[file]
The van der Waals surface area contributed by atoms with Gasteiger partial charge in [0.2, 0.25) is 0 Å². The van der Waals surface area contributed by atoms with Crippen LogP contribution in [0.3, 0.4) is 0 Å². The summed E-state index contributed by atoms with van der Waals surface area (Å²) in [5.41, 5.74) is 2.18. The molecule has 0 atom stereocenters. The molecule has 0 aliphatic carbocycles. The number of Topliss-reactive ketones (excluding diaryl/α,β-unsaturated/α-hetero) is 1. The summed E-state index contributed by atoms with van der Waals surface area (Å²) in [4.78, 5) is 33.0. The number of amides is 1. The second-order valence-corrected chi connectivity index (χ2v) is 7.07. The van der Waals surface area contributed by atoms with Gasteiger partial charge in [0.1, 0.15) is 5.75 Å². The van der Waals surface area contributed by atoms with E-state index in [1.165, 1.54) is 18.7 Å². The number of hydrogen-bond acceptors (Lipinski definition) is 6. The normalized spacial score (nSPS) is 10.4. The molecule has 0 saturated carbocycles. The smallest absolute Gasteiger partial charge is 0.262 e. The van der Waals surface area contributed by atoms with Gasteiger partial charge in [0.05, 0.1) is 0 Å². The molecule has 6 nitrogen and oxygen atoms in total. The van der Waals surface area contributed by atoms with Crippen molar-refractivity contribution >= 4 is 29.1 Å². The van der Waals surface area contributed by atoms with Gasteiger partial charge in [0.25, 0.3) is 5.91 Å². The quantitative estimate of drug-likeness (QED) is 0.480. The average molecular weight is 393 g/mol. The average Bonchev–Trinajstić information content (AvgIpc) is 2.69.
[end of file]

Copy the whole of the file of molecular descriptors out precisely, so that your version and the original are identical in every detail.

The van der Waals surface area contributed by atoms with Gasteiger partial charge in [0.2, 0.25) is 0 Å². The van der Waals surface area contributed by atoms with Crippen LogP contribution in [0.3, 0.4) is 0 Å². The summed E-state index contributed by atoms with van der Waals surface area (Å²) in [5.41, 5.74) is 2.18. The molecule has 0 atom stereocenters. The molecule has 0 aliphatic carbocycles. The number of Topliss-reactive ketones (excluding diaryl/α,β-unsaturated/α-hetero) is 1. The summed E-state index contributed by atoms with van der Waals surface area (Å²) in [4.78, 5) is 33.0. The number of amides is 1. The second-order valence-corrected chi connectivity index (χ2v) is 7.07. The van der Waals surface area contributed by atoms with Gasteiger partial charge in [0.1, 0.15) is 5.75 Å². The van der Waals surface area contributed by atoms with E-state index in [1.165, 1.54) is 18.7 Å². The number of hydrogen-bond acceptors (Lipinski definition) is 6. The normalized spacial score (nSPS) is 10.4. The molecule has 0 saturated carbocycles. The smallest absolute Gasteiger partial charge is 0.262 e. The van der Waals surface area contributed by atoms with Gasteiger partial charge in [0.05, 0.1) is 0 Å². The molecule has 6 nitrogen and oxygen atoms in total. The van der Waals surface area contributed by atoms with Crippen molar-refractivity contribution >= 4 is 29.1 Å². The van der Waals surface area contributed by atoms with Gasteiger partial charge in [0.25, 0.3) is 5.91 Å². The quantitative estimate of drug-likeness (QED) is 0.480. The average molecular weight is 393 g/mol. The average Bonchev–Trinajstić information content (AvgIpc) is 2.69.